"My grandfather was kind of different than my dad," Joie III said.
"He was a tough old man. He used to show off his scars. He was just a tough old man."
When the grandson was young, the senior Chitwood would bring him to the Speedway where he spent the month of May mostly visiting with other old-timers. Joie III cherishes those times.
"I got to meet drivers like Cowboy O'Rourke and Duke Nalon, and hear then tell stories," he said. "They were funny stories. I remember them telling one story about a riding mechanic. He ran 20 laps (until the car pitted), got out of the car, went straight to the airport and was never seen again.
"When they honored the 1946 starting lineup, he took a ride around the track and I got to ride with him. People were hollering, 'Hey, drive on two wheels.'"
Joie Sr. would spend summers in Charlotte, N.C., but when the thrill show would stop in Springfield, Mass., or Reading, Pa., he would, as his grandson put, kind of just show up.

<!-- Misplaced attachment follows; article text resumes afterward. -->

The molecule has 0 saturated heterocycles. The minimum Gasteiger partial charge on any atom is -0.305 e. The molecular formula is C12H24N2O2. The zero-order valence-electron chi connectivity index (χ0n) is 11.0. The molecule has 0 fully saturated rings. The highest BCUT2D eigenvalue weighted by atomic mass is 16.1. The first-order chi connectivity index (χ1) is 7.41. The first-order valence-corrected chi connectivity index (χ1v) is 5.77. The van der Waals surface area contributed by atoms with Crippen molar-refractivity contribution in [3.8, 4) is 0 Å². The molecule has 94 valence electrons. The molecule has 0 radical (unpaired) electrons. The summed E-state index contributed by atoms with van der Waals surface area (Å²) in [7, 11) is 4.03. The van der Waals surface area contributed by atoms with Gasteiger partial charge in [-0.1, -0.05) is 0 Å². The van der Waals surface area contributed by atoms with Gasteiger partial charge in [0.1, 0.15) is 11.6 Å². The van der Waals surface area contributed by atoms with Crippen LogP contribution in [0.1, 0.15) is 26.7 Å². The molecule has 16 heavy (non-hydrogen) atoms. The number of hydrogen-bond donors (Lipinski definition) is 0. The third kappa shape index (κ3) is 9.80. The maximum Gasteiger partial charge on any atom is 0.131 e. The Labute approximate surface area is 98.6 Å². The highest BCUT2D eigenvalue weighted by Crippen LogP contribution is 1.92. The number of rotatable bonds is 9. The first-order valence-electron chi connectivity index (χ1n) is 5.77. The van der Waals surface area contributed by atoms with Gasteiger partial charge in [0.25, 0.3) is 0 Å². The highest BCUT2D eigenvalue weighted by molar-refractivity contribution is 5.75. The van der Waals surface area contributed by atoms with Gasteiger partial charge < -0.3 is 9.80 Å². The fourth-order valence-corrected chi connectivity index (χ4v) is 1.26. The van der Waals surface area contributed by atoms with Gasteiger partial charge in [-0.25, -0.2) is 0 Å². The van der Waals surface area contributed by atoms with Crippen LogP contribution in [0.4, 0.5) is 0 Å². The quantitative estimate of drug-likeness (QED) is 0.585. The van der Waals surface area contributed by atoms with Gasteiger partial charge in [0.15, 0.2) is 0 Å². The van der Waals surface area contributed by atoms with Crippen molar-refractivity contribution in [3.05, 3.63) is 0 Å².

Joie III is 29 now and involved in office job of administration. But with the name Chitwood, he had no choice as a youngster but to be part of the thrill show tour. The family operated out their hometown of Tampa, Fla.
"I did everything but the rocket jump," Joie III said. "Two wheels, precision driving, reverse spins and some car crashes."
When he was 5, his career began with driving a Chevette go-kart and spinning it. At 8, he stepped up to a mini Indy car and at 12 began driving the Chevette over ramps. The crashing came when he was about 17. "I'd get out of school, go on the road and come home the day before school started," he said.
"When I was 16 I got a brand new Camaro Z28. I was all fired up to get my friends and ride around. A couple of the parents wouldn't let them ride with me. I told them I was the safest driver around. I get to do the crazy stuff in the thrill show."